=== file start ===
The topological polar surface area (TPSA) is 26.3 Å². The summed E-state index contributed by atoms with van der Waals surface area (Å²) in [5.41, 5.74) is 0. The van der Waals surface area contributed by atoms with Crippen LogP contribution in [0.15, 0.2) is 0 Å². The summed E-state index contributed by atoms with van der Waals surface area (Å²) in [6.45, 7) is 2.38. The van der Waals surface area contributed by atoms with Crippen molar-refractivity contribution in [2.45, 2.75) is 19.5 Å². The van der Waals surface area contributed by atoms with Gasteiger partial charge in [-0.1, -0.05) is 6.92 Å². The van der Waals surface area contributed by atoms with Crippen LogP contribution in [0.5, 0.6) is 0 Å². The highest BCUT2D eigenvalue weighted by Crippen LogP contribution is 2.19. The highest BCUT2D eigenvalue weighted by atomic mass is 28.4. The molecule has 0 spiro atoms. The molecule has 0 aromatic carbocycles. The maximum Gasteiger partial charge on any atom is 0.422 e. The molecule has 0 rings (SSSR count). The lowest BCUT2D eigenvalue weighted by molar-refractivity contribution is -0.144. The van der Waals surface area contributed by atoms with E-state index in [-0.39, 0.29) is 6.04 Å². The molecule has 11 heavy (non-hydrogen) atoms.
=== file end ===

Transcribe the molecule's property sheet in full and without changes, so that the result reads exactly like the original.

The topological polar surface area (TPSA) is 26.3 Å². The summed E-state index contributed by atoms with van der Waals surface area (Å²) in [5.41, 5.74) is 0. The van der Waals surface area contributed by atoms with Crippen LogP contribution in [0.15, 0.2) is 0 Å². The summed E-state index contributed by atoms with van der Waals surface area (Å²) in [6.45, 7) is 2.38. The van der Waals surface area contributed by atoms with Crippen molar-refractivity contribution in [2.45, 2.75) is 19.5 Å². The van der Waals surface area contributed by atoms with Gasteiger partial charge in [-0.1, -0.05) is 6.92 Å². The van der Waals surface area contributed by atoms with Crippen LogP contribution in [0.5, 0.6) is 0 Å². The highest BCUT2D eigenvalue weighted by Crippen LogP contribution is 2.19. The highest BCUT2D eigenvalue weighted by atomic mass is 28.4. The molecule has 0 spiro atoms. The molecule has 0 aromatic carbocycles. The maximum Gasteiger partial charge on any atom is 0.422 e. The molecule has 0 rings (SSSR count). The lowest BCUT2D eigenvalue weighted by molar-refractivity contribution is -0.144. The van der Waals surface area contributed by atoms with E-state index in [-0.39, 0.29) is 6.04 Å². The molecule has 11 heavy (non-hydrogen) atoms.